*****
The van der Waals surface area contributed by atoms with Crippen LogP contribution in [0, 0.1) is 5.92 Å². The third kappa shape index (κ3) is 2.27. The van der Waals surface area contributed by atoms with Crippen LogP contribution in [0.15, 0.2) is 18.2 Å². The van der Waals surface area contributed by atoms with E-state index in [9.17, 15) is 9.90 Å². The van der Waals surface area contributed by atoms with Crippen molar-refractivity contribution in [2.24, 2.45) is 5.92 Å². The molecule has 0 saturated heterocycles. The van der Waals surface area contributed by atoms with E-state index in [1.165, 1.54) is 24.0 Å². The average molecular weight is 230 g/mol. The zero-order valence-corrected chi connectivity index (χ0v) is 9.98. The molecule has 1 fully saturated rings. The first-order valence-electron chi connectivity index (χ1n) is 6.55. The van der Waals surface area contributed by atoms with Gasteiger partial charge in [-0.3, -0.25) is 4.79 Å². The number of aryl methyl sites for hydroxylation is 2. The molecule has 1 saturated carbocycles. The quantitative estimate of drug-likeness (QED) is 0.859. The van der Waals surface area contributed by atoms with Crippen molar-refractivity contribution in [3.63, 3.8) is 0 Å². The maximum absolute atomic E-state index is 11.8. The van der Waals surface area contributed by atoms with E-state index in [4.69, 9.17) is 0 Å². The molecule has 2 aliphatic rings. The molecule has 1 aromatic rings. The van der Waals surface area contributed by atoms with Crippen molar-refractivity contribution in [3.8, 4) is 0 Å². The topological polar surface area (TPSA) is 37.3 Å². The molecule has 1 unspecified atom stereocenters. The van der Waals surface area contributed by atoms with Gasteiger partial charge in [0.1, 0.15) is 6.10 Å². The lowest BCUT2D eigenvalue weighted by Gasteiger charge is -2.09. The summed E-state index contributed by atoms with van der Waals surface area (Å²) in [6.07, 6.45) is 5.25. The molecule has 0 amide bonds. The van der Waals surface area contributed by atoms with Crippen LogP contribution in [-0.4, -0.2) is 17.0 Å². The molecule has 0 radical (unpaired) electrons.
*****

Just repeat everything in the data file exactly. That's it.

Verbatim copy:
The van der Waals surface area contributed by atoms with Crippen LogP contribution in [0, 0.1) is 5.92 Å². The third kappa shape index (κ3) is 2.27. The van der Waals surface area contributed by atoms with Crippen LogP contribution in [0.15, 0.2) is 18.2 Å². The van der Waals surface area contributed by atoms with E-state index in [9.17, 15) is 9.90 Å². The van der Waals surface area contributed by atoms with Crippen molar-refractivity contribution in [2.24, 2.45) is 5.92 Å². The molecule has 0 saturated heterocycles. The van der Waals surface area contributed by atoms with E-state index in [1.165, 1.54) is 24.0 Å². The average molecular weight is 230 g/mol. The zero-order valence-corrected chi connectivity index (χ0v) is 9.98. The molecule has 1 fully saturated rings. The first-order valence-electron chi connectivity index (χ1n) is 6.55. The van der Waals surface area contributed by atoms with Gasteiger partial charge in [-0.3, -0.25) is 4.79 Å². The number of aryl methyl sites for hydroxylation is 2. The molecule has 1 saturated carbocycles. The quantitative estimate of drug-likeness (QED) is 0.859. The van der Waals surface area contributed by atoms with Crippen molar-refractivity contribution in [3.63, 3.8) is 0 Å². The maximum absolute atomic E-state index is 11.8. The van der Waals surface area contributed by atoms with E-state index in [4.69, 9.17) is 0 Å². The molecule has 2 aliphatic rings. The molecule has 1 aromatic rings. The van der Waals surface area contributed by atoms with Crippen molar-refractivity contribution in [3.8, 4) is 0 Å². The topological polar surface area (TPSA) is 37.3 Å². The molecule has 1 unspecified atom stereocenters. The van der Waals surface area contributed by atoms with Gasteiger partial charge in [0.1, 0.15) is 6.10 Å². The lowest BCUT2D eigenvalue weighted by Gasteiger charge is -2.09. The summed E-state index contributed by atoms with van der Waals surface area (Å²) in [6.07, 6.45) is 5.25. The molecule has 0 amide bonds. The van der Waals surface area contributed by atoms with Crippen LogP contribution in [-0.4, -0.2) is 17.0 Å². The molecule has 0 radical (unpaired) electrons.